The final session of the day 1 seminar series was presented by Harsha Sheorey a consultant Microbiologist from St Vincent’s Hospital in Melbourne. Harsha presented a scheme for the identification of common medically important arthropod. He discussed the classification of arthropods, important morphological features and the infestations caused by these organisms. The identification scheme provided by Harsha will greatly assist in the accurate classification of arthropods submitted to laboratories for identification.
The second day of the Master Class was a hands-on wet workshop held in the University of South Microbiology teaching laboratory. The first session of the morning involved the preparation of faecal smears and concentrations ready for staining and microscopic examinations. Two faecal egg concentration techniques were compared with participants counting egg recovery from each technique. After a relaxing morning tea on the plaza deck of the Uni SA laboratories it was back to the microscope to view a series of case study specimens. This included a range of specimens from protozoa, helminth and arthropod infections. Participants were provided with stained slides or wet mount material to view the target organisms. They were assisted and guided by expert faculty and the projection of microscope-camera live images of the target organisms to facilitate discussion about the case, parasite life cycle and diagnostic morphology.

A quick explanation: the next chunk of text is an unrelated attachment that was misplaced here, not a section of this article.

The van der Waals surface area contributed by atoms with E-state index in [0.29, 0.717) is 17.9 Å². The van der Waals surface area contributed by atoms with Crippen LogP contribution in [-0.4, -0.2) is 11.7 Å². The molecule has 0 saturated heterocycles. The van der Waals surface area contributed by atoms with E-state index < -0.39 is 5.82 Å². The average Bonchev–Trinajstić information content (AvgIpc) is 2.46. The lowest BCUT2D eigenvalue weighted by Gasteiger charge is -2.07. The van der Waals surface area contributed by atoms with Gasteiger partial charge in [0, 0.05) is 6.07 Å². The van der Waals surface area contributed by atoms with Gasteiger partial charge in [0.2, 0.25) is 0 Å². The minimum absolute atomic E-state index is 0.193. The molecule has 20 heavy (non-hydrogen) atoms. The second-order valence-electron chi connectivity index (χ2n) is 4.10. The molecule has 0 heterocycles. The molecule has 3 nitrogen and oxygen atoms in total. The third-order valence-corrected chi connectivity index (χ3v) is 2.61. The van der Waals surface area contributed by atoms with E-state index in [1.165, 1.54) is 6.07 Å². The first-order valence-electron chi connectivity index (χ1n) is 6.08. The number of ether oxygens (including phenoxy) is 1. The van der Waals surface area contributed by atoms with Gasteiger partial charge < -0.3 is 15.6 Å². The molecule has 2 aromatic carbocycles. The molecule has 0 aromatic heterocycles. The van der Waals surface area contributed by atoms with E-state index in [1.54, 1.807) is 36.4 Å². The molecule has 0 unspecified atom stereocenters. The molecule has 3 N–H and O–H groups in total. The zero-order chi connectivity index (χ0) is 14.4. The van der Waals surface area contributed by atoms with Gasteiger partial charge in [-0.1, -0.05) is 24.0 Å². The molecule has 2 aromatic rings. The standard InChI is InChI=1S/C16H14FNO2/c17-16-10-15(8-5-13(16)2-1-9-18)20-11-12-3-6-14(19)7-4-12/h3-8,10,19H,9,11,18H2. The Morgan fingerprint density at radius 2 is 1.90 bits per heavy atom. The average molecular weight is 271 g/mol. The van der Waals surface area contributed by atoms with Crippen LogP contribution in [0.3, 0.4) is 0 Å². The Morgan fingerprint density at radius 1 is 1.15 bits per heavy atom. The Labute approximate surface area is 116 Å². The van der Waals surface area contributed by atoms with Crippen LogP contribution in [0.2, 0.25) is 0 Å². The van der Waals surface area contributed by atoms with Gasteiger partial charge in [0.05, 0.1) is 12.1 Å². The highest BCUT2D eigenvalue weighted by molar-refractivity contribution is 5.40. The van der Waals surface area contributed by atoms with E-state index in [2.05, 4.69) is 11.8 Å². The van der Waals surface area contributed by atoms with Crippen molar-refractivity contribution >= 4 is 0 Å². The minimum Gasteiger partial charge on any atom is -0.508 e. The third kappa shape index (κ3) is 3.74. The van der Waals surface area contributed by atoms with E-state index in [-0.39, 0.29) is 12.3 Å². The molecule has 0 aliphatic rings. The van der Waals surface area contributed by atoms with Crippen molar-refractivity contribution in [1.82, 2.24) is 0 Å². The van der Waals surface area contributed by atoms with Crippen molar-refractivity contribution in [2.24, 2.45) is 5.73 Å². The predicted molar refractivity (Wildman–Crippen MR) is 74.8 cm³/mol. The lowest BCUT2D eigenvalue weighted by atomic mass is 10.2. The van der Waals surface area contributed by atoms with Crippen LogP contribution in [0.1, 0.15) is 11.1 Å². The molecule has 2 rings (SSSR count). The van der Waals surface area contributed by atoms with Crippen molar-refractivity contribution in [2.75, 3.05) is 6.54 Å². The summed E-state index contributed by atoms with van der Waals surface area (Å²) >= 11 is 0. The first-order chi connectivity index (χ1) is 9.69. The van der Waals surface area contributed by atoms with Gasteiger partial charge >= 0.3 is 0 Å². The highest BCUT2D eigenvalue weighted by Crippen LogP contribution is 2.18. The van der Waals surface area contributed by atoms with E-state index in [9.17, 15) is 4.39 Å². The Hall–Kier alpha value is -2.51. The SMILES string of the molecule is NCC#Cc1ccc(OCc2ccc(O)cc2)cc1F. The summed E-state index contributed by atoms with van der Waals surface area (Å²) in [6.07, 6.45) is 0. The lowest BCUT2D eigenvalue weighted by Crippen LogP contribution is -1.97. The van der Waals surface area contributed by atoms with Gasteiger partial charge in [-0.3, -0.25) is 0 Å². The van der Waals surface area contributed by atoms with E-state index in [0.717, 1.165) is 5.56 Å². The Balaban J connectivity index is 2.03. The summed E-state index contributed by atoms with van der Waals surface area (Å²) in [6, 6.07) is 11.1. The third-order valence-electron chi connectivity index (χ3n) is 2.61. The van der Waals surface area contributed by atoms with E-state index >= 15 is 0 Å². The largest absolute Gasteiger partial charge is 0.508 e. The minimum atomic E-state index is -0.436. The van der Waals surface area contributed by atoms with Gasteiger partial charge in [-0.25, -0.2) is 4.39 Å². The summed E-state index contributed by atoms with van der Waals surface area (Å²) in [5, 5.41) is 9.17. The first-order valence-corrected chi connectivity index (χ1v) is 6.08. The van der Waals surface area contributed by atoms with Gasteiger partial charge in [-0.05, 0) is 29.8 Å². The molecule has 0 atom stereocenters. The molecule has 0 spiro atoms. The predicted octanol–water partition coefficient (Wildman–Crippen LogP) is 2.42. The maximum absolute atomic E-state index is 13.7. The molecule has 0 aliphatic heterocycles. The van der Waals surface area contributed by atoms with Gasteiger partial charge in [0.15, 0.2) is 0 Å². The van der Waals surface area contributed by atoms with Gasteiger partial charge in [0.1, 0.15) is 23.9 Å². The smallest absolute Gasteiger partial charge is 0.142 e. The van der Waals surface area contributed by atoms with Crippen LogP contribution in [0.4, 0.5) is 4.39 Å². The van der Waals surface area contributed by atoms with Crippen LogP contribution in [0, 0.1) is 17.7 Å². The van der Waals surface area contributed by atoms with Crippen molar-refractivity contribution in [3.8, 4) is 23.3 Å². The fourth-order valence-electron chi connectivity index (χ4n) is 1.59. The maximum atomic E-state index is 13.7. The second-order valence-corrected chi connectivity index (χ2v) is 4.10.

Expert faculty consisted of Lynne Garcia on the microscope-camera to provide expert comments about the parasite morphology, life cycle, characteristics and diagnostic pitfalls. On the floor, assisting the participants at the bench and presenting discussion on each case were the “old heads” Harsha Sheorey, Norbert Ryan, Gary van Arkadie and Andrew Butcher who were excellently supported by the “young heads” Tamalee Roberts, Shirley Chong, Thuy Phan. It was fabulous to see the competency and enthusiasm of the next generation of parasitology scientists as they presented in the seminar and wet workshop series.
The Parasitology and Tropical Medicine SIG held the AGM at the end of day one. There were a number of new initiatives which have progressed including a Facebook page, shared space on a Google G-Drive to upload images for tele-diagnosis, SIG web presence hosted by the ASM and the establishment of a master class scholarship to support disadvantaged scientist attending future master classes. Participants were encouraged to be a member of ASM and the SIG to access these facilities. Also, ASM members with an interest in Parasitology and Tropical Medicine were encouraged to update their profiles to be an active member of the SIG to ensure they receive the latest news.
As we finish one master class the planning for the next starts. The intention is to hold the next master class in Perth in late 2014 or early 2015 with a focus on Tropical Medicine. Stay tuned for more information as the program develops over the next 12 months or so.